Why do some people begin to show signs of old age early in their 60s, while others remain active and sharp as a tack into their 90s?
The difference may lie in their telomeres, according to biologist Elizabeth Blackburn, who co-authored a new book on the topic.
Blackburn won the Nobel Prize in 2009 for her discovery of the role of telomeres ― the shoelace-like caps on the ends of DNA strands that protect the genetic material inside ― in aging and disease.
“The telomeres are long and robust in healthier older people, and they’re more likely to get crumbled away and eroded away in people who are more susceptible to diseases at earlier ages,” Blackburn told HuffPost’s The Scope in a Facebook Live interview Tuesday.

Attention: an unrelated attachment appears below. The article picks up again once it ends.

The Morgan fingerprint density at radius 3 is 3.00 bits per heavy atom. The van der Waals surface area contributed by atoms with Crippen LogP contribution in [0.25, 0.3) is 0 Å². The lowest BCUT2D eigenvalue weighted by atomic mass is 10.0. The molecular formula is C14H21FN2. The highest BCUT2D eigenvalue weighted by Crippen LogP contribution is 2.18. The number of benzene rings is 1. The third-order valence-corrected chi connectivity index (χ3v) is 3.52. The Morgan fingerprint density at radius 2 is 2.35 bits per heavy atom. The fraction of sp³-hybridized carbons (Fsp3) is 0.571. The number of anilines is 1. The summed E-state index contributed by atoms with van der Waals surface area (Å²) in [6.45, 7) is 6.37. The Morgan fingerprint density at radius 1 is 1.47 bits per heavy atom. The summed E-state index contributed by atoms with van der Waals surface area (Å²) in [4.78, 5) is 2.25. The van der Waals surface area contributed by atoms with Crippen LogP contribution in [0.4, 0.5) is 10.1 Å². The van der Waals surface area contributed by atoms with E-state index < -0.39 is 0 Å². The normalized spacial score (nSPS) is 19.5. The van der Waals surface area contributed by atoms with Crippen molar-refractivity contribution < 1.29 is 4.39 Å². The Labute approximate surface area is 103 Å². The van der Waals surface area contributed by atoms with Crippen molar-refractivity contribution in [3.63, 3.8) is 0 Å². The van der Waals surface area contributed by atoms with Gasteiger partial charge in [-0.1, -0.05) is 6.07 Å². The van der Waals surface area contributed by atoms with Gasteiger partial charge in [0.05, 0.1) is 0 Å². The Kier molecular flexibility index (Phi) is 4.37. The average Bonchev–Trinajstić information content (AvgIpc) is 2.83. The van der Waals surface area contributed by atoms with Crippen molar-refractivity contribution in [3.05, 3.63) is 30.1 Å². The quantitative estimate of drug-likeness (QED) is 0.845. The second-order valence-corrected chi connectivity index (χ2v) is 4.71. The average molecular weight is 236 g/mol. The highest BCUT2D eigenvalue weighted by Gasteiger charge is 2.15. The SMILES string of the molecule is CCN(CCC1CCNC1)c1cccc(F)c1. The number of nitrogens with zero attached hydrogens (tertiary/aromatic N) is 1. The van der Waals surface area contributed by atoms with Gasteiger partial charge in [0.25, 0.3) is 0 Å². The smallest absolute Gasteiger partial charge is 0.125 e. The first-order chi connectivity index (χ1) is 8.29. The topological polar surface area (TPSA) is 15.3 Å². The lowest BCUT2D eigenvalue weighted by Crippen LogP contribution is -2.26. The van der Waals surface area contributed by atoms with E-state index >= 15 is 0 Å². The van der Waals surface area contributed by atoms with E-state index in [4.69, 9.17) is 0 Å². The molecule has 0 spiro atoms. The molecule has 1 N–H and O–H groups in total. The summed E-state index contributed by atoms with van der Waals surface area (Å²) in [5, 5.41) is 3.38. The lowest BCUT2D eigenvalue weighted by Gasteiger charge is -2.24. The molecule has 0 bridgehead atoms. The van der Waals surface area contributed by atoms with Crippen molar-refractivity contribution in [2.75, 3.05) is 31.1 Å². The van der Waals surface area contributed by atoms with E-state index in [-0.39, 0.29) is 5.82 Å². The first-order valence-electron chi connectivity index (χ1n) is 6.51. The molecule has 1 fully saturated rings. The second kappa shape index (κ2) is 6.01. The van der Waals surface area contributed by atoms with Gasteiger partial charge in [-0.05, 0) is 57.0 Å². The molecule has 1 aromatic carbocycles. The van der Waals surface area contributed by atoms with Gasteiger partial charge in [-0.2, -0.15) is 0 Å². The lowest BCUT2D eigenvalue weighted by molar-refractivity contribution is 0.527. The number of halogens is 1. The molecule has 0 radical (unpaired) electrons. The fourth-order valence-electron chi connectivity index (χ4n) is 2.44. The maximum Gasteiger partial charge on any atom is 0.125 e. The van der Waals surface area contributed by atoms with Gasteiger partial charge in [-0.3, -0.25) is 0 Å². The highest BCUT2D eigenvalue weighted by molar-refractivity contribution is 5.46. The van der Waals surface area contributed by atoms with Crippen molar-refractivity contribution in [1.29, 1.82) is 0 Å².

Telomeres naturally shorten as we age, but as a growing body of research has shown, this process can be slowed down, sped up or even reversed by lifestyle factors including stress, sleep quality, diet, exercise and mental outlook.
In their new book, The Telomere Effect: A Revolutionary Approach To Living Younger, Healthier, Longer, Blackburn and psychologist Elissa Epel outline measures that anyone can take to further protect their telomeres, such as adopting a more plant-based diet and practicing meditation.
Looking to the latest findings from the world of telomere science, the book suggests that we may have a great deal more control over our own health and longevity than we might think.
Check out the video clip above for more insights from Blackburn and Epel’s interview with The Scope.